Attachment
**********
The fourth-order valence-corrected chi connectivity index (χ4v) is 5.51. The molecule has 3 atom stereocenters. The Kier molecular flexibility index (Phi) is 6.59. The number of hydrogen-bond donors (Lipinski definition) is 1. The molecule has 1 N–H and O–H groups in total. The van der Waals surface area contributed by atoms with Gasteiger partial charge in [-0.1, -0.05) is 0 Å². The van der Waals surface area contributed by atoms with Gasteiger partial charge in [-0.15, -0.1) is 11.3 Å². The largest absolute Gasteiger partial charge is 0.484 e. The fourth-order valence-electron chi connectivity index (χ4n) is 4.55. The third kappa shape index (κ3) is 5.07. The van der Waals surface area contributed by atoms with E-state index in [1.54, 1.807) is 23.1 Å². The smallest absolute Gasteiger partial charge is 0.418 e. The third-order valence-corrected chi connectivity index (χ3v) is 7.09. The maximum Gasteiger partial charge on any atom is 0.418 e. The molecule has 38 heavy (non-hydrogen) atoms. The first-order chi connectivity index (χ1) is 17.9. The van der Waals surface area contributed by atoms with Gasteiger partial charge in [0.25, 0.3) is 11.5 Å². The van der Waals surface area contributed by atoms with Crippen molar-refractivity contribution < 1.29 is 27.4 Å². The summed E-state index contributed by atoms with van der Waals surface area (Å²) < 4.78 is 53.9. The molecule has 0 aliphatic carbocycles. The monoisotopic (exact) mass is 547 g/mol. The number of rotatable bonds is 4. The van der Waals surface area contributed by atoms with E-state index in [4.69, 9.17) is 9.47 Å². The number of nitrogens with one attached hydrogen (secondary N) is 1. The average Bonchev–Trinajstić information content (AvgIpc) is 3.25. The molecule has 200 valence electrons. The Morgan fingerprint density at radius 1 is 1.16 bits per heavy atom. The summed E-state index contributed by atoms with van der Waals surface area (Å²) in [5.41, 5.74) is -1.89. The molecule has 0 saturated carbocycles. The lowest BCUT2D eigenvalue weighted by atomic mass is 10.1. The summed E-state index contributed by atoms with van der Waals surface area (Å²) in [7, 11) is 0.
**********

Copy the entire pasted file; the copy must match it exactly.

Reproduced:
The fourth-order valence-corrected chi connectivity index (χ4v) is 5.51. The molecule has 3 atom stereocenters. The Kier molecular flexibility index (Phi) is 6.59. The number of hydrogen-bond donors (Lipinski definition) is 1. The molecule has 1 N–H and O–H groups in total. The van der Waals surface area contributed by atoms with Gasteiger partial charge in [-0.1, -0.05) is 0 Å². The van der Waals surface area contributed by atoms with Gasteiger partial charge in [-0.15, -0.1) is 11.3 Å². The largest absolute Gasteiger partial charge is 0.484 e. The fourth-order valence-electron chi connectivity index (χ4n) is 4.55. The third kappa shape index (κ3) is 5.07. The van der Waals surface area contributed by atoms with E-state index in [1.54, 1.807) is 23.1 Å². The smallest absolute Gasteiger partial charge is 0.418 e. The third-order valence-corrected chi connectivity index (χ3v) is 7.09. The maximum Gasteiger partial charge on any atom is 0.418 e. The molecule has 38 heavy (non-hydrogen) atoms. The first-order chi connectivity index (χ1) is 17.9. The van der Waals surface area contributed by atoms with Gasteiger partial charge in [0.25, 0.3) is 11.5 Å². The van der Waals surface area contributed by atoms with Crippen molar-refractivity contribution < 1.29 is 27.4 Å². The summed E-state index contributed by atoms with van der Waals surface area (Å²) < 4.78 is 53.9. The molecule has 0 aliphatic carbocycles. The monoisotopic (exact) mass is 547 g/mol. The number of rotatable bonds is 4. The van der Waals surface area contributed by atoms with E-state index in [4.69, 9.17) is 9.47 Å². The number of nitrogens with one attached hydrogen (secondary N) is 1. The average Bonchev–Trinajstić information content (AvgIpc) is 3.25. The molecule has 200 valence electrons. The Morgan fingerprint density at radius 1 is 1.16 bits per heavy atom. The summed E-state index contributed by atoms with van der Waals surface area (Å²) in [5.41, 5.74) is -1.89. The molecule has 0 saturated carbocycles. The lowest BCUT2D eigenvalue weighted by atomic mass is 10.1. The summed E-state index contributed by atoms with van der Waals surface area (Å²) in [7, 11) is 0.